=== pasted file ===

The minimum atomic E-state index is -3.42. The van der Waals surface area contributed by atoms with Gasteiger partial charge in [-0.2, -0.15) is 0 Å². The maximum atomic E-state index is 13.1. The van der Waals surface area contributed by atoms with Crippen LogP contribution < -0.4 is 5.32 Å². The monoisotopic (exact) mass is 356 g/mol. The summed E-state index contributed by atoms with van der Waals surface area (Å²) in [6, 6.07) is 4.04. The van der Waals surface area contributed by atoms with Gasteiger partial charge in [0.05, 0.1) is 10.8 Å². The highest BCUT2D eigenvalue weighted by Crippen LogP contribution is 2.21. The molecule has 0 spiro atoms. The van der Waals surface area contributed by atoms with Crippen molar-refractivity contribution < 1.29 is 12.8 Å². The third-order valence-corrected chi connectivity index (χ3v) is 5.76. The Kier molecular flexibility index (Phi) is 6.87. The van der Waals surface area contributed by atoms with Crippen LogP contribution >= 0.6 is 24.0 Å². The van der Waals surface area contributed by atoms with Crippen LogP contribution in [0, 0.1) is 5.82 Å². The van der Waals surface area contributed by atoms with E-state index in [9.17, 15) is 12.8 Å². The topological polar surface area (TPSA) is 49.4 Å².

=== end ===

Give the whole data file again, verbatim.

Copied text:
The minimum atomic E-state index is -3.42. The van der Waals surface area contributed by atoms with Gasteiger partial charge in [-0.2, -0.15) is 0 Å². The maximum atomic E-state index is 13.1. The van der Waals surface area contributed by atoms with Crippen LogP contribution < -0.4 is 5.32 Å². The monoisotopic (exact) mass is 356 g/mol. The summed E-state index contributed by atoms with van der Waals surface area (Å²) in [6, 6.07) is 4.04. The van der Waals surface area contributed by atoms with Gasteiger partial charge in [0.05, 0.1) is 10.8 Å². The highest BCUT2D eigenvalue weighted by Crippen LogP contribution is 2.21. The molecule has 0 spiro atoms. The van der Waals surface area contributed by atoms with Crippen molar-refractivity contribution < 1.29 is 12.8 Å². The third-order valence-corrected chi connectivity index (χ3v) is 5.76. The Kier molecular flexibility index (Phi) is 6.87. The van der Waals surface area contributed by atoms with Crippen LogP contribution >= 0.6 is 24.0 Å². The van der Waals surface area contributed by atoms with Crippen LogP contribution in [0, 0.1) is 5.82 Å². The van der Waals surface area contributed by atoms with E-state index in [9.17, 15) is 12.8 Å². The topological polar surface area (TPSA) is 49.4 Å².